Each day in 2019, around 2,000 petabytes of video data are generated by security cameras around the world, up from 500 petabytes per day in 2015 which is equivalent to 75 million users streaming an hour’s HDTV simultaneously (IHS Markit, Jan 26, 2016). This dramatic growth is driving the demand for more efficient methods of analysing video data.
Commonly used deep neural networks such as Convolutional Neural Networks (CNN) have demonstrated outstanding performance for video analysis tasks, but the training process for CNNs can take days to months to complete.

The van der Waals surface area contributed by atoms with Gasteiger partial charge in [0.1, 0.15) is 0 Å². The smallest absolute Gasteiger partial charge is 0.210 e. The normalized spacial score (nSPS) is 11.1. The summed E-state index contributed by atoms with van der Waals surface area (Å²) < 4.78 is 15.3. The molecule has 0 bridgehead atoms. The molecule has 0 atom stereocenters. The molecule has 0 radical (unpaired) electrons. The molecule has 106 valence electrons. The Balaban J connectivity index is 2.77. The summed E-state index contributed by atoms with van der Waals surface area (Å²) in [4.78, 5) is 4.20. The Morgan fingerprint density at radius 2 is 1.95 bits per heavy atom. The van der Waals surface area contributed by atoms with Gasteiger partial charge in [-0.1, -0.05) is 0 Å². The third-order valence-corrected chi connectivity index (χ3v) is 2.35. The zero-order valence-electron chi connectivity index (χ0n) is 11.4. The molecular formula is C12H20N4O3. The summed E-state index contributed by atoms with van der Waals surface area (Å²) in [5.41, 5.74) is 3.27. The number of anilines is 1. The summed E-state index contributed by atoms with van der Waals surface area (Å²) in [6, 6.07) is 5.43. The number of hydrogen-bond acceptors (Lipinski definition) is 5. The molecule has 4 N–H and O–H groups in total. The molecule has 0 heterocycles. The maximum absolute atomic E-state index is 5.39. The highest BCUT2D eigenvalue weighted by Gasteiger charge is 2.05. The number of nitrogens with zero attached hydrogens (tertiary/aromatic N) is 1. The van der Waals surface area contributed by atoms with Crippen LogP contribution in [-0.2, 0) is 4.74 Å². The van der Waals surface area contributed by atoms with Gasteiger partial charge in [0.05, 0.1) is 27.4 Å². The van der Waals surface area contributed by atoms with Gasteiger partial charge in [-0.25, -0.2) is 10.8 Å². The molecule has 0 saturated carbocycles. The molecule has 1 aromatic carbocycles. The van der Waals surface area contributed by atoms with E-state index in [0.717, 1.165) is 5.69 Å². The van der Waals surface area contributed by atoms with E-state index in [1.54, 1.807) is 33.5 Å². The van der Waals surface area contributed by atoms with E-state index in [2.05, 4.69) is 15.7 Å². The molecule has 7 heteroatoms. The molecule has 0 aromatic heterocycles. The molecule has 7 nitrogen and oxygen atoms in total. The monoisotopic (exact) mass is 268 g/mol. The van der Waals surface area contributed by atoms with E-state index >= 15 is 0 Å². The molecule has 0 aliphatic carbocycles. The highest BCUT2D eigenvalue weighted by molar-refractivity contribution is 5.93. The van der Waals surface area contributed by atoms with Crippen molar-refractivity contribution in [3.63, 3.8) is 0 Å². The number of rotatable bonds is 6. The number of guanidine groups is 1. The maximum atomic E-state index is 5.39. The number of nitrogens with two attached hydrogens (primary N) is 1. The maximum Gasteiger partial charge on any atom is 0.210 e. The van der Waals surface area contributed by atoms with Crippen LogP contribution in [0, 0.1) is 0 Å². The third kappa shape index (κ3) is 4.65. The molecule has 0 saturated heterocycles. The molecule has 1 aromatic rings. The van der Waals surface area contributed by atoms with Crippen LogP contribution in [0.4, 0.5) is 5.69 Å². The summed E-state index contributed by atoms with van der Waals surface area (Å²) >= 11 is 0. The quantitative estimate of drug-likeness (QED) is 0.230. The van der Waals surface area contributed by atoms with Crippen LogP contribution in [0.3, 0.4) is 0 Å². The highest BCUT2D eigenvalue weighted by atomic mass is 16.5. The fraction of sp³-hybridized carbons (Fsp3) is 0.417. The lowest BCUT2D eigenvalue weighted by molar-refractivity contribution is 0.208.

While methods based on hand crafted feature descriptors require shorter training and processing times, the high- dimensionality of the extracted features demands vast storage capacities and computational resources.
New analytics from the University of Warwick are able to address these needs and can be used for classification, action recognition, object recognition, video surveillance, monitoring and abnormal event detection.